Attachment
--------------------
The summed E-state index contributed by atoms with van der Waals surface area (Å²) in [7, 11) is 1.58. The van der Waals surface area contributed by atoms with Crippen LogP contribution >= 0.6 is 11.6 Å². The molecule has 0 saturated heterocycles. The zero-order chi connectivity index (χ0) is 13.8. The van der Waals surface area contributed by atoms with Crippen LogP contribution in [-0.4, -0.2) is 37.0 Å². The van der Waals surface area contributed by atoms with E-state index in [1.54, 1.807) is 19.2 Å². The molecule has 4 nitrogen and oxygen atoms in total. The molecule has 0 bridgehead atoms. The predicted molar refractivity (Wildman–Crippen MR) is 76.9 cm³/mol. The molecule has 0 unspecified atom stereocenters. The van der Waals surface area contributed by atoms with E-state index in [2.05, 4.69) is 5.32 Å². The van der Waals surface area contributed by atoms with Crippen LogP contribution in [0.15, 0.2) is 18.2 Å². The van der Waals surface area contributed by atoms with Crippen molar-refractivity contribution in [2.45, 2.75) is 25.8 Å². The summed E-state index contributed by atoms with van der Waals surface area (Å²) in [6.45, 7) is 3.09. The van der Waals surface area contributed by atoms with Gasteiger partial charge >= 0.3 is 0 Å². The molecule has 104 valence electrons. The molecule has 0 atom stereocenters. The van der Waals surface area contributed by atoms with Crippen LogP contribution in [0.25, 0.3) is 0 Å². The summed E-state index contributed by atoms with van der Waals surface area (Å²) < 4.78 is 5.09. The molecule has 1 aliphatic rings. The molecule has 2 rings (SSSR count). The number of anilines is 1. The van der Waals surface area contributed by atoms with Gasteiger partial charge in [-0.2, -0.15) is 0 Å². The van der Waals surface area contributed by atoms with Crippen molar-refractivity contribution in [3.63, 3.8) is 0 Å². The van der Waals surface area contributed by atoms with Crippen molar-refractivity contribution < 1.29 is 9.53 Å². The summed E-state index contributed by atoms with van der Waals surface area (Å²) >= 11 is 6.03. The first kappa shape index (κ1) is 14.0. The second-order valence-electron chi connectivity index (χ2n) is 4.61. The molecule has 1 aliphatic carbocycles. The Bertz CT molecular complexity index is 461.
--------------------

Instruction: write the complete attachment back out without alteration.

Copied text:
The summed E-state index contributed by atoms with van der Waals surface area (Å²) in [7, 11) is 1.58. The van der Waals surface area contributed by atoms with Crippen LogP contribution >= 0.6 is 11.6 Å². The molecule has 0 saturated heterocycles. The zero-order chi connectivity index (χ0) is 13.8. The van der Waals surface area contributed by atoms with Crippen LogP contribution in [-0.4, -0.2) is 37.0 Å². The van der Waals surface area contributed by atoms with E-state index in [1.54, 1.807) is 19.2 Å². The molecule has 4 nitrogen and oxygen atoms in total. The molecule has 0 bridgehead atoms. The predicted molar refractivity (Wildman–Crippen MR) is 76.9 cm³/mol. The molecule has 0 unspecified atom stereocenters. The van der Waals surface area contributed by atoms with E-state index in [2.05, 4.69) is 5.32 Å². The van der Waals surface area contributed by atoms with Crippen LogP contribution in [0.15, 0.2) is 18.2 Å². The van der Waals surface area contributed by atoms with Crippen molar-refractivity contribution in [2.45, 2.75) is 25.8 Å². The summed E-state index contributed by atoms with van der Waals surface area (Å²) in [6.45, 7) is 3.09. The van der Waals surface area contributed by atoms with Gasteiger partial charge >= 0.3 is 0 Å². The molecule has 104 valence electrons. The molecule has 0 atom stereocenters. The van der Waals surface area contributed by atoms with Crippen LogP contribution in [0.25, 0.3) is 0 Å². The summed E-state index contributed by atoms with van der Waals surface area (Å²) < 4.78 is 5.09. The molecule has 1 aliphatic rings. The molecule has 2 rings (SSSR count). The number of anilines is 1. The van der Waals surface area contributed by atoms with Gasteiger partial charge in [-0.2, -0.15) is 0 Å². The van der Waals surface area contributed by atoms with Crippen molar-refractivity contribution in [3.63, 3.8) is 0 Å². The van der Waals surface area contributed by atoms with Crippen molar-refractivity contribution < 1.29 is 9.53 Å². The summed E-state index contributed by atoms with van der Waals surface area (Å²) >= 11 is 6.03. The first kappa shape index (κ1) is 14.0. The second-order valence-electron chi connectivity index (χ2n) is 4.61. The molecule has 1 aliphatic carbocycles. The Bertz CT molecular complexity index is 461.